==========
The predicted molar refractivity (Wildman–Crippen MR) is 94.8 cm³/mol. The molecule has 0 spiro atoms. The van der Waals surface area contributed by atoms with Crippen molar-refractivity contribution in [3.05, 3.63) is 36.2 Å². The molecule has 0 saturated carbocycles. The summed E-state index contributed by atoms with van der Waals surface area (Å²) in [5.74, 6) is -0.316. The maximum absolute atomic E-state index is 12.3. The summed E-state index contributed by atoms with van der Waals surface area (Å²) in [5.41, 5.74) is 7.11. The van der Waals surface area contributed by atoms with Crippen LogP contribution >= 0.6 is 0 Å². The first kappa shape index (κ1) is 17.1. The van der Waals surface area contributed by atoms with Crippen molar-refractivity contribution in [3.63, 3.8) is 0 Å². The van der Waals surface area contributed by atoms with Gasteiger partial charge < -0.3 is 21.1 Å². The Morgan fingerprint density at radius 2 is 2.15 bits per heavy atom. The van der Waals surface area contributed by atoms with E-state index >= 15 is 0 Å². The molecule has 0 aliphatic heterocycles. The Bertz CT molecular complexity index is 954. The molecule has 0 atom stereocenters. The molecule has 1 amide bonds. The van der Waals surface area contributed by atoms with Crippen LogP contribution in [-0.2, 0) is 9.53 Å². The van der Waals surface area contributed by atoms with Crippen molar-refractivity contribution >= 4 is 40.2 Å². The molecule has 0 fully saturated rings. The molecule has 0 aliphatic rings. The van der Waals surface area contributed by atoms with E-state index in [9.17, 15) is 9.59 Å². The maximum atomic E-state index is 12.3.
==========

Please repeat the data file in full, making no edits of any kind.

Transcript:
The predicted molar refractivity (Wildman–Crippen MR) is 94.8 cm³/mol. The molecule has 0 spiro atoms. The van der Waals surface area contributed by atoms with Crippen molar-refractivity contribution in [3.05, 3.63) is 36.2 Å². The molecule has 0 saturated carbocycles. The summed E-state index contributed by atoms with van der Waals surface area (Å²) in [5.74, 6) is -0.316. The maximum absolute atomic E-state index is 12.3. The summed E-state index contributed by atoms with van der Waals surface area (Å²) in [5.41, 5.74) is 7.11. The van der Waals surface area contributed by atoms with Crippen LogP contribution >= 0.6 is 0 Å². The first kappa shape index (κ1) is 17.1. The van der Waals surface area contributed by atoms with Crippen molar-refractivity contribution in [3.63, 3.8) is 0 Å². The van der Waals surface area contributed by atoms with Gasteiger partial charge < -0.3 is 21.1 Å². The Morgan fingerprint density at radius 2 is 2.15 bits per heavy atom. The van der Waals surface area contributed by atoms with E-state index >= 15 is 0 Å². The molecule has 0 aliphatic heterocycles. The Bertz CT molecular complexity index is 954. The molecule has 0 atom stereocenters. The molecule has 1 amide bonds. The van der Waals surface area contributed by atoms with Crippen LogP contribution in [-0.2, 0) is 9.53 Å². The van der Waals surface area contributed by atoms with Crippen molar-refractivity contribution >= 4 is 40.2 Å². The molecule has 0 fully saturated rings. The molecule has 0 aliphatic rings. The van der Waals surface area contributed by atoms with E-state index in [9.17, 15) is 9.59 Å². The maximum atomic E-state index is 12.3.